The following examples show various four-note triadic constructions with doublings and suspensions moved through a “D” Harmonic Minor scale.

The first chord is a commonly played triad with a duplicated root. The intervals, stacked vertically, are as follows: 5th, 4th, & 3rd. The intervallic construction is maintained and moved through the harmonized scale:

Next, the 3d is suspended (replaced with a diatonic fourth) and the resulting 5th, 4th & 4th construction is moved through the scale:

The second voicing type is a triad with a duplicated 3rd. The intervals, stacked vertically, are as follows: 3rd, 4th, & 3rd. The intervallic structure is maintained and moved through the harmonized scale:

Next, the upper 3d is suspended (replaced with a diatonic fourth) and the resulting 3rd, 4th & 4th construction is moved through the scale:

The third construction is a triad with a duplicated 5th. The intervals, stacked vertically, are as follows: 4th, 3rd, & 3rd. The intervallic structure is maintained and moved through the harmonized scale:

Next, the 3d is suspended (replaced with a diatonic fourth) and the resulting 4th, 4th & 2nd construction is moved through the scale:

Try finding additional four-note triads with duplicate notes or “doublings.” Here are two other possible starting chords:

Also, try transferring these voicings onto other string sets. Here is one of the previous chords transposed down an octave and placed on string set 5432:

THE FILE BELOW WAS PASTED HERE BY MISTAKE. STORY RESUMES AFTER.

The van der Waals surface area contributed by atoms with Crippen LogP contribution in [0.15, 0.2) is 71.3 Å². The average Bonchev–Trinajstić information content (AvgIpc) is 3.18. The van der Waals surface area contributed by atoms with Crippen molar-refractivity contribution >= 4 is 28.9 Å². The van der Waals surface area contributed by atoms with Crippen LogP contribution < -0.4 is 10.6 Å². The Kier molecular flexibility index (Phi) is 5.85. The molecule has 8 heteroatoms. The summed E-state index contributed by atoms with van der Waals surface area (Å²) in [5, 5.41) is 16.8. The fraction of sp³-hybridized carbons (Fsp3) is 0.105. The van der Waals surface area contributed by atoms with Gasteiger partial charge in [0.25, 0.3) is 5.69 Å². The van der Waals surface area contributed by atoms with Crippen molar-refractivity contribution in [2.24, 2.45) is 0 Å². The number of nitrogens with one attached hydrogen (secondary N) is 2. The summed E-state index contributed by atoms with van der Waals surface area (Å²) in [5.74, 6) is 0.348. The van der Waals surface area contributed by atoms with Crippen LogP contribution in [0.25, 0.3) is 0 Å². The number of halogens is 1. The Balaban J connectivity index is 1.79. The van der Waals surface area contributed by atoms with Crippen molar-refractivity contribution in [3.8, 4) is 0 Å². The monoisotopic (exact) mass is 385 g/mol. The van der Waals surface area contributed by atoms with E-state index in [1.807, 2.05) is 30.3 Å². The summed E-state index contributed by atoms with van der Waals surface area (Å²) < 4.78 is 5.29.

Finally, experiment with various scales. Harmonic Minor is particularly useful, however, as it contains Major, Minor, Diminished, and Augmented triads.

360 Double-Stroke Right-Hand Combinations

Practicing even a “handful” of the 360 possible double-stroke right-hand combinations will rapidly improve right-hand independence and flexibility.

The example below shows the first four combinations, realized on string group 6321:

String groups with an unused string (or two) between “m” and “a” are particularly important for developing strength and flexibility in the weaker (“m & a”) side of the right hand.

Here are the same four combinations on string set 6431:

Experiment with different degrees of separation between right-hand fingers, and also different rhythms, accents, and dynamics.

For reference, here are the 15 possible four-string groups:

Download the PDF below for a list of all 360 combinations:

Pat Martino’s Linear Expressions – Phase I in all 12 keys, Cycle of Fourths

One of the most important books ever written on melodic improvisation for guitar, Linear Expressions by Pat Martino, was originally published in 1989.

I have created this video to show the “solution” to the “problem” Pat suggests in the first part of the book.

The video is very helpful for “drilling” the lines.

Minor 7 and Minor 6 Drop voicings are included for context and comping. These will come in very handy later when practicing chord substitutions.

Learn this first, then take the next step to recontextualize the lines using Pat’s “minor conversion” theory.

Linear Expressions is an absolutely essential book for every guitarist’s library.

Buy the book on Amazon. Click here.